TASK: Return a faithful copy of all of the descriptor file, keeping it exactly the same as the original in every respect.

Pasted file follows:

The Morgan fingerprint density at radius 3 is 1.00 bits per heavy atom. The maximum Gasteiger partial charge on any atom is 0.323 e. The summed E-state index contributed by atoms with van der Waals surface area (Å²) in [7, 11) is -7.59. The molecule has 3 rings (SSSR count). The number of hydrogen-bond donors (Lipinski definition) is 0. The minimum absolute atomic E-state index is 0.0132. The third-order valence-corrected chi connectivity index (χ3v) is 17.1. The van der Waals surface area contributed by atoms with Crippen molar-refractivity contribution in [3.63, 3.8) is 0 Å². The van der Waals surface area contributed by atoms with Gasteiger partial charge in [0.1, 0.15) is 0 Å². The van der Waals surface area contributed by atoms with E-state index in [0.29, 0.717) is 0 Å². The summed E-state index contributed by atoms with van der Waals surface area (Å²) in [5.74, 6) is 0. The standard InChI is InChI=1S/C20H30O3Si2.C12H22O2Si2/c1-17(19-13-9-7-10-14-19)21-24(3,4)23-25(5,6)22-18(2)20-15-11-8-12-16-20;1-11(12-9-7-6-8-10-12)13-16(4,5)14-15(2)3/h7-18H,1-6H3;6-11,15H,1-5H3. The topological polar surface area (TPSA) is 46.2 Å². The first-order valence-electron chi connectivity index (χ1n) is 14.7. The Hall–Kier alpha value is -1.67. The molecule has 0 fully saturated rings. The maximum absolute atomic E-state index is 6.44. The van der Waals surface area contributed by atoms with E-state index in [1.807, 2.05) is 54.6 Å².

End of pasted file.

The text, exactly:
The Morgan fingerprint density at radius 3 is 1.00 bits per heavy atom. The maximum Gasteiger partial charge on any atom is 0.323 e. The summed E-state index contributed by atoms with van der Waals surface area (Å²) in [7, 11) is -7.59. The molecule has 3 rings (SSSR count). The number of hydrogen-bond donors (Lipinski definition) is 0. The minimum absolute atomic E-state index is 0.0132. The third-order valence-corrected chi connectivity index (χ3v) is 17.1. The van der Waals surface area contributed by atoms with Crippen molar-refractivity contribution in [3.63, 3.8) is 0 Å². The van der Waals surface area contributed by atoms with Gasteiger partial charge in [0.1, 0.15) is 0 Å². The van der Waals surface area contributed by atoms with E-state index in [0.29, 0.717) is 0 Å². The summed E-state index contributed by atoms with van der Waals surface area (Å²) in [5.74, 6) is 0. The standard InChI is InChI=1S/C20H30O3Si2.C12H22O2Si2/c1-17(19-13-9-7-10-14-19)21-24(3,4)23-25(5,6)22-18(2)20-15-11-8-12-16-20;1-11(12-9-7-6-8-10-12)13-16(4,5)14-15(2)3/h7-18H,1-6H3;6-11,15H,1-5H3. The topological polar surface area (TPSA) is 46.2 Å². The first-order valence-electron chi connectivity index (χ1n) is 14.7. The Hall–Kier alpha value is -1.67. The molecule has 0 fully saturated rings. The maximum absolute atomic E-state index is 6.44. The van der Waals surface area contributed by atoms with E-state index in [1.807, 2.05) is 54.6 Å².